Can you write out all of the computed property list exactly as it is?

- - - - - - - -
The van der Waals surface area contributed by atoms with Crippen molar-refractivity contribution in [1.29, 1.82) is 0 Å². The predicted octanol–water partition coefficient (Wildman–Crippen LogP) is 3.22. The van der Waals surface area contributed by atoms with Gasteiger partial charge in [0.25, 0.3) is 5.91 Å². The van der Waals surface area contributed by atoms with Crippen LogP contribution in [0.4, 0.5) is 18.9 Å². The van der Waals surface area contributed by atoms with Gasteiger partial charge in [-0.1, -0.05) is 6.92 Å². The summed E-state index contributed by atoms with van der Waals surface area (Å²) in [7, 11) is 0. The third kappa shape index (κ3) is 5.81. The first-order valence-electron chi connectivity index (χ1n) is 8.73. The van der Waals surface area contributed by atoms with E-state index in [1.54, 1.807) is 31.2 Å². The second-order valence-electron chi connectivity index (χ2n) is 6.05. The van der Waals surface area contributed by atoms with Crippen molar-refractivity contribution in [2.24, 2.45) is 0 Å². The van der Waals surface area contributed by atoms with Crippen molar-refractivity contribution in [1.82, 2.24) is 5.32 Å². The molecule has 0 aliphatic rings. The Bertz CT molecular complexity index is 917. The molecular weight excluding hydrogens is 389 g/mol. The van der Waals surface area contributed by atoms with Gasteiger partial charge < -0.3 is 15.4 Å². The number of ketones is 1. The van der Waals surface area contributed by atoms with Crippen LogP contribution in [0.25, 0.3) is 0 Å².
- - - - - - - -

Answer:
The van der Waals surface area contributed by atoms with Crippen molar-refractivity contribution in [1.29, 1.82) is 0 Å². The predicted octanol–water partition coefficient (Wildman–Crippen LogP) is 3.22. The van der Waals surface area contributed by atoms with Gasteiger partial charge in [0.25, 0.3) is 5.91 Å². The van der Waals surface area contributed by atoms with Crippen LogP contribution in [0.4, 0.5) is 18.9 Å². The van der Waals surface area contributed by atoms with Gasteiger partial charge in [-0.1, -0.05) is 6.92 Å². The summed E-state index contributed by atoms with van der Waals surface area (Å²) in [7, 11) is 0. The third kappa shape index (κ3) is 5.81. The first-order valence-electron chi connectivity index (χ1n) is 8.73. The van der Waals surface area contributed by atoms with E-state index in [1.54, 1.807) is 31.2 Å². The second-order valence-electron chi connectivity index (χ2n) is 6.05. The van der Waals surface area contributed by atoms with Crippen molar-refractivity contribution in [2.24, 2.45) is 0 Å². The van der Waals surface area contributed by atoms with Crippen molar-refractivity contribution in [1.82, 2.24) is 5.32 Å². The molecule has 0 aliphatic rings. The Bertz CT molecular complexity index is 917. The molecular weight excluding hydrogens is 389 g/mol. The van der Waals surface area contributed by atoms with Gasteiger partial charge < -0.3 is 15.4 Å². The number of ketones is 1. The van der Waals surface area contributed by atoms with Crippen LogP contribution in [0.25, 0.3) is 0 Å².